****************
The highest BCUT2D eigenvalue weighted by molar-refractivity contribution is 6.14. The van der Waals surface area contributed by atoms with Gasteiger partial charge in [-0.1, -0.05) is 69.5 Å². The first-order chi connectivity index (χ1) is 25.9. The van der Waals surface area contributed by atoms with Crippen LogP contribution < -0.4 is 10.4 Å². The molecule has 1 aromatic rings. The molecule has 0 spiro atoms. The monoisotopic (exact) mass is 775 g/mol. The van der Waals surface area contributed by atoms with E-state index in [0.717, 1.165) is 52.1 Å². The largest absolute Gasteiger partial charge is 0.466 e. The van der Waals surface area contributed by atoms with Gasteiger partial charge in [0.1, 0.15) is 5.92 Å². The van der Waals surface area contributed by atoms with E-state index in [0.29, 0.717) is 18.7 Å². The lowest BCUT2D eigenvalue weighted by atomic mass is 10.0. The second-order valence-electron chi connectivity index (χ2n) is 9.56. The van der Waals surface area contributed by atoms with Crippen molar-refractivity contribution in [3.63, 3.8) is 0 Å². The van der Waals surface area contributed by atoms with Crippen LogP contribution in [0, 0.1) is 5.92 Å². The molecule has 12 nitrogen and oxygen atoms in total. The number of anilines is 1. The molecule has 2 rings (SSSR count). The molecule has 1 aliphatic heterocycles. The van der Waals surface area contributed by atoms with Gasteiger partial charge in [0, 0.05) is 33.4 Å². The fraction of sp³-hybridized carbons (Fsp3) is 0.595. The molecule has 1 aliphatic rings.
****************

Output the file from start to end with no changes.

The highest BCUT2D eigenvalue weighted by molar-refractivity contribution is 6.14. The van der Waals surface area contributed by atoms with Gasteiger partial charge in [-0.1, -0.05) is 69.5 Å². The first-order chi connectivity index (χ1) is 25.9. The van der Waals surface area contributed by atoms with Crippen LogP contribution < -0.4 is 10.4 Å². The molecule has 1 aromatic rings. The molecule has 0 spiro atoms. The monoisotopic (exact) mass is 775 g/mol. The van der Waals surface area contributed by atoms with E-state index in [0.717, 1.165) is 52.1 Å². The largest absolute Gasteiger partial charge is 0.466 e. The van der Waals surface area contributed by atoms with Gasteiger partial charge in [0.1, 0.15) is 5.92 Å². The van der Waals surface area contributed by atoms with E-state index in [0.29, 0.717) is 18.7 Å². The lowest BCUT2D eigenvalue weighted by atomic mass is 10.0. The second-order valence-electron chi connectivity index (χ2n) is 9.56. The van der Waals surface area contributed by atoms with Crippen molar-refractivity contribution in [3.63, 3.8) is 0 Å². The van der Waals surface area contributed by atoms with Crippen LogP contribution in [0, 0.1) is 5.92 Å². The molecule has 12 nitrogen and oxygen atoms in total. The number of anilines is 1. The molecule has 2 rings (SSSR count). The molecule has 1 aliphatic heterocycles. The van der Waals surface area contributed by atoms with Gasteiger partial charge in [0, 0.05) is 33.4 Å². The fraction of sp³-hybridized carbons (Fsp3) is 0.595. The molecule has 1 aliphatic rings.